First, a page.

Give Doug Ford this much: one has to admire, in a grudging way, someone with the sheer lack of self-awareness required to believe that Torontonians are clamouring for a Trumpian mayor after four years of his late brother, nine years of Stephen Harper, and the Category 5 hurricane that is #45’s presidency.
What this city needs, circa 2018, is a middle-aged white male blow-hard who’s going to, uh, make Toronto great again! His value proposition is just so obvious.
Seriously, the most obvious problem with Ford’s bid for a second appearance on the electoral cat-walk is that Mayor John Tory has spent three years proactively scooping large chunks of his future rival’s platform: Tory saved a nearly useless piece of downtown highway at extravagant cost; he blithely ignored the advice of just about every transit expert this side of the Atlantic and proceeded with the Scarborough subway; he’s imposed across-the-board spending cuts, kept taxes low and refused his city manager’s advice to create new revenue tools; and while he didn’t yelp about the war on the car, he nonetheless made it his mission to ensure that traffic keeps moving.
Sure, Tory’s tone is more centrist, polite and conciliatory, and he’s mostly resisted the urge to lash himself to symbolic causes (war on graffiti, gravy train, etc.). But programmatically, Tory’s track record unquestionably hugs the right side of the road. A Ford in Tory clothing, so to speak.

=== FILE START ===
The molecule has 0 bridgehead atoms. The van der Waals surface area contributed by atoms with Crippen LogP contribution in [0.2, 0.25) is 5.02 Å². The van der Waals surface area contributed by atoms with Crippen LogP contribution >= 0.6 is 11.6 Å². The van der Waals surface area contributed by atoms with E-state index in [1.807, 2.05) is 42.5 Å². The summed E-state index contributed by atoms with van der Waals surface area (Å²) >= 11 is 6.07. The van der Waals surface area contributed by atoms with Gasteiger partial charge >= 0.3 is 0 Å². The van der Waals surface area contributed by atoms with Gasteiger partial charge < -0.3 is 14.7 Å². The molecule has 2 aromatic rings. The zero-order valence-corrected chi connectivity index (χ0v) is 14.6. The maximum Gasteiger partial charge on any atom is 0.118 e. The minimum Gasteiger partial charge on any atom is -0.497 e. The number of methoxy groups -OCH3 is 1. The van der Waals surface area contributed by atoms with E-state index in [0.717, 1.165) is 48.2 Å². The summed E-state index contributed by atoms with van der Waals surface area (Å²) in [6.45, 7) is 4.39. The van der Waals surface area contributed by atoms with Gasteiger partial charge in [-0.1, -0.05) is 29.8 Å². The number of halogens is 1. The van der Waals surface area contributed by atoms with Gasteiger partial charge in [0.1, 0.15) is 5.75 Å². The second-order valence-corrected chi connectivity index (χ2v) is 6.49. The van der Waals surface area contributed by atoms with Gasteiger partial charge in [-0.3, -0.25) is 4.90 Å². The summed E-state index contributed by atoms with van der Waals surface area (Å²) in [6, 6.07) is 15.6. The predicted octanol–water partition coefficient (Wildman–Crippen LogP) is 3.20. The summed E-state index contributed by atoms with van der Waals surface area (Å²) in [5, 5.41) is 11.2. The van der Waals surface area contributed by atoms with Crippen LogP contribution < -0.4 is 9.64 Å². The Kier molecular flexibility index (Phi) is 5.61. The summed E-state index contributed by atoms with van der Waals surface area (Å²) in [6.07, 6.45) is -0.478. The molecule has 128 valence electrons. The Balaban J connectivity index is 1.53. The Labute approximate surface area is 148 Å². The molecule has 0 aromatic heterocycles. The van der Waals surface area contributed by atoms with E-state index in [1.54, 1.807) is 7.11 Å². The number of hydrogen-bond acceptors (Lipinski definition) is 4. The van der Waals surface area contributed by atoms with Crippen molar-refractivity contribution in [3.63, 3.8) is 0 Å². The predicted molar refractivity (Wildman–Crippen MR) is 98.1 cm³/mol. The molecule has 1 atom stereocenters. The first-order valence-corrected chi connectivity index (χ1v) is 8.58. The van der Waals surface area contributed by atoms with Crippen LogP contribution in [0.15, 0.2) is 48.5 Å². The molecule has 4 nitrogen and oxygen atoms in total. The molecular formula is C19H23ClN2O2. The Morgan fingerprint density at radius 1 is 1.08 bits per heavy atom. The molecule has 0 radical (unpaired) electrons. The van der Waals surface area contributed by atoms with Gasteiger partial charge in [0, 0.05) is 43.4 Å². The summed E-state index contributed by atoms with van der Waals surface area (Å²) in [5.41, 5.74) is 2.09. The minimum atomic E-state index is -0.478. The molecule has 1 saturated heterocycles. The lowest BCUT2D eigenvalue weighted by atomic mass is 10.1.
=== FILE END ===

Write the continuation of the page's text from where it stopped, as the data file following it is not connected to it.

Which means Ford’s campaign will likely rely heavily on a confection of populist half-truths, ominous allegations, and a re-do of the sort of sloganeering that put his late brother in office (such as that he’ll be able to build the Scarborough subway entirely with money from developers; that he’ll freeze taxes; that he’ll cancel something big and allegedly undesirable that’s not really his to cancel; that he’ll contract out the rest of the City’s waste management).
Ford, in sum, will pledge to pull the emergency brake on the John Tory gravy train, all while invoking the memory of Saint Rob to burnish his own less cuddly image.
The fact-checking brigades will be loosed upon the political landscape, and it’s really anyone’s guess whether the inevitable torrent of Pinocchio moments will have an impact on how Ford conducts himself.
I personally think he’s misread the moment. Canadians generally hold a very dim view of Trump-style politics. One need only cast one’s eyes in the direction of poor old Patrick Brown, who is forced to disavow his rump of caucus nutbars and Bible-thumpers on what seems like a weekly basis. Conservative leader Andrew Scheer, who is working hard to stress his own dimple-cheeked sunny ways, had to scramble recently to distance himself from Rebel Media, which seemed to have cultivated a rather chummy relationship with the non-Harper before its neo-Nazi outburst during the Charlottesville riot.
Closer to home, a fantasy football Forum Research poll released on the weekend by the Toronto Sun shows Tory with support of 64% among decided and leaning, compared to about a third for Ford.